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A Nu Dawn, A Nu Day
One of the best – and easiest – trades I ever did took place around ten years ago. I’d been in Brazil, scouting for investment opportunities, and had visited management at the big banks headquartered in São Paulo. The city is a tough one to navigate – one of the most traffic-congested in the world. I moved slowly in an armoured vehicle between meetings, only later finding out that high rollers commute by helicopter.
But it was worth it. Management described to me a banking sector that was one of the most profitable in the world. A history of hyperinflation kept interest rates high. Simply buying and holding government bonds was a profitable enterprise. Most private lending was reserved for large corporations, and these relationships fuelled banks’ consumer business – employees typically maintained a bank account with whichever bank their employer used. Interest rates on consumer loans were justifiably high because charging overdraft fees was prohibited and a lopsided credit scoring regime made it difficult to underwrite credit.1
On top of all this, Brazil’s banking sector was highly concentrated. A couple of years before my trip, two of the largest banks – Itaú and Unibanco – had merged to form Itaú Unibanco. Over the next few years, concentration would only increase, with Citigroup selling its consumer business to Itaú Unibanco and HSBC selling to Bradesco, another of the large domestic banks. After that bout of consolidation, the five largest banks would account for over 80% of banking assets, up from 50% in 2000.
Shortly after my return to London, Bank of America announced that it was selling its stake in Itaú Unibanco in order to shore up its capital position. It had acquired the stake before the financial crisis when it merged its Brazilian operations with those of Itaú. As a forced seller, Bank of America offered a very attractive price. Optimistic about the prospects for the sector, we bought some; it was a nice simple trade.
It turns out I wasn’t the only one looking at Brazilian banks at the time. David Vélez was a partner at venture capital firm, Sequoia Capital. He was looking at them too. Except he came to a very different conclusion. A few years later, he founded Nubank.
In mid-2012, I entered the branch of one of Brazil’s largest banks to open my first Brazilian bank account. As I approached the first bulletproof door that was flanked by armed security guards, I sensed this was not going to be easy. During the following four months I spent long hours in queues, calling the call center, and returning to the bank branch with an increasing number of documents, until finally a bank account that would charge hundreds of reais per year in fees was approved in my name. The entire experience was incredibly frustrating. As I tried to reconcile this experience with the immense profitability of Brazilian banks and the low penetration of banking in the country, I realized that this was possibly the entrepreneurship challenge I had been looking for…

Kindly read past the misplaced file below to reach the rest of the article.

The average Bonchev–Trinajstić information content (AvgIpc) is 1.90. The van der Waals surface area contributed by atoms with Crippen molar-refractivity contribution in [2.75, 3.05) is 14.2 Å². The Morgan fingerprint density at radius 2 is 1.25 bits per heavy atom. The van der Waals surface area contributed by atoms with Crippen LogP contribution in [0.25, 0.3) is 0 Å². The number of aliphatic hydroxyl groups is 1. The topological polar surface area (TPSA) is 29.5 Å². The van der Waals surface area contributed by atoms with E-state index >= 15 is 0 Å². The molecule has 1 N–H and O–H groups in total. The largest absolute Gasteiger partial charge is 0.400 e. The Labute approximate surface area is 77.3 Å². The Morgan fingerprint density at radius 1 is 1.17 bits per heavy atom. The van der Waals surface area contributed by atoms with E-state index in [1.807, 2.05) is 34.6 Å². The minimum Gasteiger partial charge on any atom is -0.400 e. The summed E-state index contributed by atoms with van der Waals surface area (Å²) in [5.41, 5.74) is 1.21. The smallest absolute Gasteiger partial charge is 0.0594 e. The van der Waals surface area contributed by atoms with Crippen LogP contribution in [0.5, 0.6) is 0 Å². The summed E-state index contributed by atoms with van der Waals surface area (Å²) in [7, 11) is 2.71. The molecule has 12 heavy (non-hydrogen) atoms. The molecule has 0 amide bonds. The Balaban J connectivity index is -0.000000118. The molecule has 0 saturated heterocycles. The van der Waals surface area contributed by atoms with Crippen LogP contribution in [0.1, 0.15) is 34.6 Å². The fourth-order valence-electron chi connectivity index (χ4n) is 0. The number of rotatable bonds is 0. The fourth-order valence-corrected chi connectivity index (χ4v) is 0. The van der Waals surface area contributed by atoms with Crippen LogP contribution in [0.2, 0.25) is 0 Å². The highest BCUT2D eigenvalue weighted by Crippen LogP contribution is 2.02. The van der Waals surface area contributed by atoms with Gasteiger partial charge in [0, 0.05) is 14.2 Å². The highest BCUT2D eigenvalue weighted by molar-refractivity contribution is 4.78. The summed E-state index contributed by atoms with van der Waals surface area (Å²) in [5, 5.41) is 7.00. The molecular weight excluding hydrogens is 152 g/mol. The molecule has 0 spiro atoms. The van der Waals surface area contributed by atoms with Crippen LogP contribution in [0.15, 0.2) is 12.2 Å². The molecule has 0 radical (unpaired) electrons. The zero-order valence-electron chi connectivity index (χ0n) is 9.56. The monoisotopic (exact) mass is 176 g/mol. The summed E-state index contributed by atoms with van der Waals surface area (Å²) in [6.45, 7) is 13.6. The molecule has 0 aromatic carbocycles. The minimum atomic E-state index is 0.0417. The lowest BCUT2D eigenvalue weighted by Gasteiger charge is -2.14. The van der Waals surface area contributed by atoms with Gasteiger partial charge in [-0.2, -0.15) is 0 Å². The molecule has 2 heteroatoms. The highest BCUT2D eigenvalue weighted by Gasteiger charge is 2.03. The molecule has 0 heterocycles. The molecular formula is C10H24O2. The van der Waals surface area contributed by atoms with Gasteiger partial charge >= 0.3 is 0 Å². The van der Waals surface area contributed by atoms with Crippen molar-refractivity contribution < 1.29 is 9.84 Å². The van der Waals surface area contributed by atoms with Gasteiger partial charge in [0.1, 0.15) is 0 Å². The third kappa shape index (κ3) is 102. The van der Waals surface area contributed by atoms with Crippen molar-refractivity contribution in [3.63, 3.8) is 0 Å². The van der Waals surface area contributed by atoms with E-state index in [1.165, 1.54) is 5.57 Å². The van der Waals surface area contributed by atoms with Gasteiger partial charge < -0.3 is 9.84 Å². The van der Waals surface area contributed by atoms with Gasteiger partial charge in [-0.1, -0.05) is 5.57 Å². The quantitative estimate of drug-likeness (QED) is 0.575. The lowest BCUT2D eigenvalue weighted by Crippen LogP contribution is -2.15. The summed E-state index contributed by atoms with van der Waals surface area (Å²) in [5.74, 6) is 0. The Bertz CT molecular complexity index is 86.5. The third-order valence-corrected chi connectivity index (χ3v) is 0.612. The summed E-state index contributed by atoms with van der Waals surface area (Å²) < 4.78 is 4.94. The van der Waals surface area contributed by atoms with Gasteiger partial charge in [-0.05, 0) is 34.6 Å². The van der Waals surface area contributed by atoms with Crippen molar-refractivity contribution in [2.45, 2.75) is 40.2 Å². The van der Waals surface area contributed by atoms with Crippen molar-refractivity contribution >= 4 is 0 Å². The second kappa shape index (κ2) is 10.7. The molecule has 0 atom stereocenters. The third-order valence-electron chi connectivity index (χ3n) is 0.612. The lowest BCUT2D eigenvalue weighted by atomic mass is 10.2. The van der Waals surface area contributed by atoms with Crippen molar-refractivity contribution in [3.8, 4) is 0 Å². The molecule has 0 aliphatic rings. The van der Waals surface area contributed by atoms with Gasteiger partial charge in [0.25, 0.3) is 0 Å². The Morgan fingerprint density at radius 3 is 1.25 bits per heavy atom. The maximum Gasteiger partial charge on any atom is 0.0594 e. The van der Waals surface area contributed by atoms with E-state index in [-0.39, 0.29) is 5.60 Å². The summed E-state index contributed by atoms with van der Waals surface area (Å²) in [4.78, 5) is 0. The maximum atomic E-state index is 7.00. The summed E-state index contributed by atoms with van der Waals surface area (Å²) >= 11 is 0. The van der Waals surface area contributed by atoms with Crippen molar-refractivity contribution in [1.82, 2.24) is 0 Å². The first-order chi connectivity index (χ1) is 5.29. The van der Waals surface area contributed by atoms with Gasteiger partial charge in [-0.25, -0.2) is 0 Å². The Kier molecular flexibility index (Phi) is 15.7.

Nubank’s founding story shares many similarities with Tinkoff in Russia, the subject of a Net Interest post earlier this year. Both Vélez and Oleg Tinkov, founder of Tinkoff, found inspiration in Capital One, which had achieved success as a new entrant in the US financial services market in the 1990s. In each of their respective countries, credit cards were an underpenetrated market, with significant potential for growth. Neither founder had a background in either banking or tech. And they each confronted a wall of skepticism when they laid out their plans. Oleg Tinkov recounts in his memoir how bankers scoffed at his plan to start a credit card bank. Vélez, the same:
“I spent a lot of time talking to the experts, to the CEOs, to the consultants. The overall sense – their conclusion – was that it was impossible.”
This week, Nu proved it wasn’t impossible, filing its prospectus ahead of a listing on the New York Stock Exchange that may see it valued in excess of US$50 billion. Today, the bank offers credit card loans, personal loans, deposit accounts, payments services, insurance and investments to 48.1 million customers, mostly in Brazil.
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There are two ways to look at a bank. One – let’s call it the customer view – is through the eyes of a customer. Like any business, a bank would be nothing without its customers; they represent the indivisible unit of account. The customer view dominates in the tech school. It tracks the number of customers, the cost to acquire customers, contribution per customer and lifetime value of customers as the route to evaluating the business.